Blog/ Juvenilia/ Writing

Early experimentation with the graphic format

In lieu of a substantial, thought-provoking post, perhaps reflecting on the year, I present THE SPACE DOG, created when I was in second grade, interspersed with the sort of comments that might be offered by a severe critique partner.


Is this about Laika? If not, title should be changed. And do you want your readers to immediately think about your protagonist marking territory? If not, don’t put the dog among trees.


Okay, so she’s young and little — does she have a name? Where was she going when she got lost? What’s this about a trail she was “supposed” to go on? Who’s giving this dog orders?

Also, I’m not loving the brown-on-brown. We can barely see the dog. Is that a deliberate choice? Losing her in the illustration as she’s lost in the narrative?

And is that a tree, or a letter Y with a green cottonball on top? Can you explain why there only seems to be half an inch of sky? Are you playing with the picture plane? I get that formal experimentation can be a vital approach to graphic storytelling, but it seems an odd choice for this text.


All right, finally this story has some stakes. But you’re draining all the tension away by just baldly stating that she “accidently” (You have a spellchecker, right? I recommend using it.) got into a “test space ship.” How did it happen? What’s the test? Exclamation points are not a substitute for coherence. Good use of burst lines around the cop’s whistle, but why are there no NASA personnel depicted? Are the people in yellow intended to be perceived as wearing uniforms? If so, for what organization?

Also, I wish I did not need to point out that all your people are far too close to the ship, which incidentally lacks a platform. Research is important!


Ah, yes, Mars. The green planet. See above re: research. And again we have a sliver of colored sky, with what would appear to be stars, unless they are fireflies, or flashlights, or flaws in the paper — you give us no indication in the text. And again, you seem to wish to actively avoid all narrative tension. “She got out.” No panic upon realizing that she is trapped, no struggle to free herself — you deny your readers any chance to become engaged with the plight of your protagonist.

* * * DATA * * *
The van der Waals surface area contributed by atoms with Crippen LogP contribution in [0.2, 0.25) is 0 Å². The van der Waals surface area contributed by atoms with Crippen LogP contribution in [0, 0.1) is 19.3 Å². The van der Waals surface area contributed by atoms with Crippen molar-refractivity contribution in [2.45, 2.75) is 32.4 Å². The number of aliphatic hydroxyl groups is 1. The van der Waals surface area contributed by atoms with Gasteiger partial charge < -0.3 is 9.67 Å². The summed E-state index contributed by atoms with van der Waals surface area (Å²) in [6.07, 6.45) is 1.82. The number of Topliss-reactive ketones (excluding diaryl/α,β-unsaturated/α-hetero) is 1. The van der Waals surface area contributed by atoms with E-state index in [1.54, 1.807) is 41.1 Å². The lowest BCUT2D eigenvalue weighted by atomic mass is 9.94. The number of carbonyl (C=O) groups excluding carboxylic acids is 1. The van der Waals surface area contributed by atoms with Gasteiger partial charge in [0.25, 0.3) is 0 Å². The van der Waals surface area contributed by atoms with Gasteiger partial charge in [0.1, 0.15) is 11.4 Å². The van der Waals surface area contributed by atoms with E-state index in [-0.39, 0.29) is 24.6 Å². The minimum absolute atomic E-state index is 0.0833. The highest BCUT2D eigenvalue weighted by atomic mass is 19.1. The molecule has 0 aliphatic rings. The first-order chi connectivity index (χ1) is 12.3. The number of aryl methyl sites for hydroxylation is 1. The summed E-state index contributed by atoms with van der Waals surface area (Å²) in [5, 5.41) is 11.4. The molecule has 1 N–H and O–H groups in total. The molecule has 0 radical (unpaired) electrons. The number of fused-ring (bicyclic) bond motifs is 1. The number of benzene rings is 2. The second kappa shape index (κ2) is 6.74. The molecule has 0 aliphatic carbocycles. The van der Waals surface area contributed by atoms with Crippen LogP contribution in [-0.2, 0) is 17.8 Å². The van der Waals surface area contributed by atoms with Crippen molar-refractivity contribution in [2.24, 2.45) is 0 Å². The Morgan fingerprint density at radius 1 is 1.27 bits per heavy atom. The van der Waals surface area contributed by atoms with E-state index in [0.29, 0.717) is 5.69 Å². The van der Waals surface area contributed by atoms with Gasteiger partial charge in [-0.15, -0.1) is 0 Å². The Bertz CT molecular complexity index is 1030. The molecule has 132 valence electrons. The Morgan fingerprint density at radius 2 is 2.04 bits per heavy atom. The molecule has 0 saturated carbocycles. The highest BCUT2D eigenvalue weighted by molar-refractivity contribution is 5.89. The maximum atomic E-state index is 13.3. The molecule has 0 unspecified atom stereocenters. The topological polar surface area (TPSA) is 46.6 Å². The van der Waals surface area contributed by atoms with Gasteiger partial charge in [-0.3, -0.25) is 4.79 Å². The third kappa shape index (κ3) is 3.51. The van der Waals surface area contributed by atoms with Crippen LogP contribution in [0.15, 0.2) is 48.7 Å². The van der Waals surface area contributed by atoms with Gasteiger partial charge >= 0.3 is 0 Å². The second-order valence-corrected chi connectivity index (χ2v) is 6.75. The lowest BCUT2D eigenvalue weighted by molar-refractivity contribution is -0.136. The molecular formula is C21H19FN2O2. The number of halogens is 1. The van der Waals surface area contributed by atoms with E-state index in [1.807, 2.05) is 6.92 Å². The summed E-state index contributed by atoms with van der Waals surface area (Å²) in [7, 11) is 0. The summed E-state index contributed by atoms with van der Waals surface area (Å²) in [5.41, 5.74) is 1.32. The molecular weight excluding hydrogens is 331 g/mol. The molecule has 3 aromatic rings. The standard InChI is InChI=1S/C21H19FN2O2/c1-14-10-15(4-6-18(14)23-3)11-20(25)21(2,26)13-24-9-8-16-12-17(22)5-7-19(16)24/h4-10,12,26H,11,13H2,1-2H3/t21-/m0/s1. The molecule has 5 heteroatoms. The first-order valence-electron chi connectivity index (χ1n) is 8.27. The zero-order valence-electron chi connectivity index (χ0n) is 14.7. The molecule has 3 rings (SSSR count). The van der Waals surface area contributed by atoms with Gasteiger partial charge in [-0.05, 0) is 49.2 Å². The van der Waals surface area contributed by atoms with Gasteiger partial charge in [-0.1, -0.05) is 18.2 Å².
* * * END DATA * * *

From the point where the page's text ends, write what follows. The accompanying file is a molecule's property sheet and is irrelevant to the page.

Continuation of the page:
All right, I’ll ignore the massive physics fail and merely recommend, again, that you do some research. Again, you have entirely failed to create dramatic tension here. I don’t even know who this dog is! How am I supposed to care?

The arrow seems to suggest an interest in diagrammatic illustration. Perhaps in light of your artistic limitations, you should consider using that style throughout.


Pure wish fulfillment. Isn’t it really the author who would want to live in a world where she would never get lost again?


I will comment here only to note that this “owner” — is the lack of names meant to be universalizing? There are far better ways to achieve that goal — makes her first appearance on page seven of eight.


This haunting page almost redeems the ham-handedness of the rest of the narrative. The empty space calls into question the happy ending on page six, forcing the reader to wonder if “The End” is merely the conclusion of the story, or the end of the world.

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  • Mim
    December 23, 2009 at 1:37 pm

    Brava! Excellent story, excellent annotation! (and remind me to show you my earliest known story sometime…)